Started in a Spring Break Beach House

Development of StickWars started during spring break of 2009 while I stayed with college friends at a beach house. The evenings were spent with friends, but the days were wide open and so I decided to start on a new project. I had recently purchased an iPhone 3G and was hooked on all the games I could find for it, but I was surprised at the limited selection.

The Early Days of the App Store

The Apple App Store had been released just a few months ago and although new apps were constantly being released they were often poorly written and lacked useful functionality. The best game I found at the time was Notecard Defense, but there was still a lot of progress to be made.

I was in my senior year completing my Computer Science degree at the time and thought I could make a better game, so I set out to do it. I learned photoshop and painstakingly hand drew all the stick figures and gradient art, and purchased a small set of sound effects to add. It was no small feat to allow the game run smoothly with over 25 animated figures on the screen on the iPhone 3G’s 412 MHz processor and 128 MB of RAM, but luckily I had some outstanding libraries to assist me.

Open Source to the Rescue

Unlike the existing apps on the store, whose authors often had to assemble their own functions for OpenGL, physical simulation, sound effects, and more, I sought out and located open source libraries which streamlined the development process. While they were still in their infancy, filled with bugs and void of most documentation, they still provided an advantage over starting from scratch.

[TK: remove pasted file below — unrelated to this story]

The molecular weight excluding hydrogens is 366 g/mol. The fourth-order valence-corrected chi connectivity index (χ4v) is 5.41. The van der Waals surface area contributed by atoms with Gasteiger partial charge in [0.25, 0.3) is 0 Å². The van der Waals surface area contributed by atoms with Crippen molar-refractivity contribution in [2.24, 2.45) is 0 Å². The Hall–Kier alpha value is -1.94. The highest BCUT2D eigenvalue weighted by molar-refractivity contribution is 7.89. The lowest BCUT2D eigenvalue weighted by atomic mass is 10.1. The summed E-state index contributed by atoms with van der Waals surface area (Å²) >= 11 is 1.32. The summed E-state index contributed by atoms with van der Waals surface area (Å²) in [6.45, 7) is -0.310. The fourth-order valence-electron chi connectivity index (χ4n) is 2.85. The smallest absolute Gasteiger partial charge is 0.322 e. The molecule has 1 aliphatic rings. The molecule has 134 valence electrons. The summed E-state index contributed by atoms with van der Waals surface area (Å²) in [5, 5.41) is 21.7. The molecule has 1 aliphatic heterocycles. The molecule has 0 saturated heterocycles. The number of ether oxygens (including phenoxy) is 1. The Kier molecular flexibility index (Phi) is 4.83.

I started with a library called cocos2d-iphone (now called cocos2d-objc), and it provided a great starting point and allowed me to focus on game design and performance. By integrating Chipmunk2D, a battle tested open source physics library, the enemies in StickWars would naturally followed your finger tosses around, realistically falling and colliding with one another.

After StickWars skyrocketed in popularity, I was able to contribute back to the project on which my game was built, and I was forever sold on the merits of open source development.

Three Weeks to the App Store

After three intense weeks of development, the first version of StickWars was ready for the App Store. Although playable, it only featured a single enemy which grew faster and more numerous as the levels progressed. It had no background music, simple artwork and limited gameplay. What it did have was an incredibly simple and responsive play mechanic that allowed you to naturally toss around invading stick figures with your finger at ease, something unique on the App Store at the time.

Within a week of the first version going live, StickWars had thousands of downloads every day, and I quickly realized I was on to something big. I dropped everything else I could (technically I was still enrolled full time in classes), hired a friend to assist with new graphics, and began developing around the clock to push bi-weekly updates.

Six Months of Mayhem

While simultaneously graduating from college and starting my career in the Navy, I was pushing out updates to StickWars every 2-4 weeks, until finally after 6 months the current version of the game was primarily complete. It was at that point that I took a back seat to allow partners to take over development of the StickWars sequels.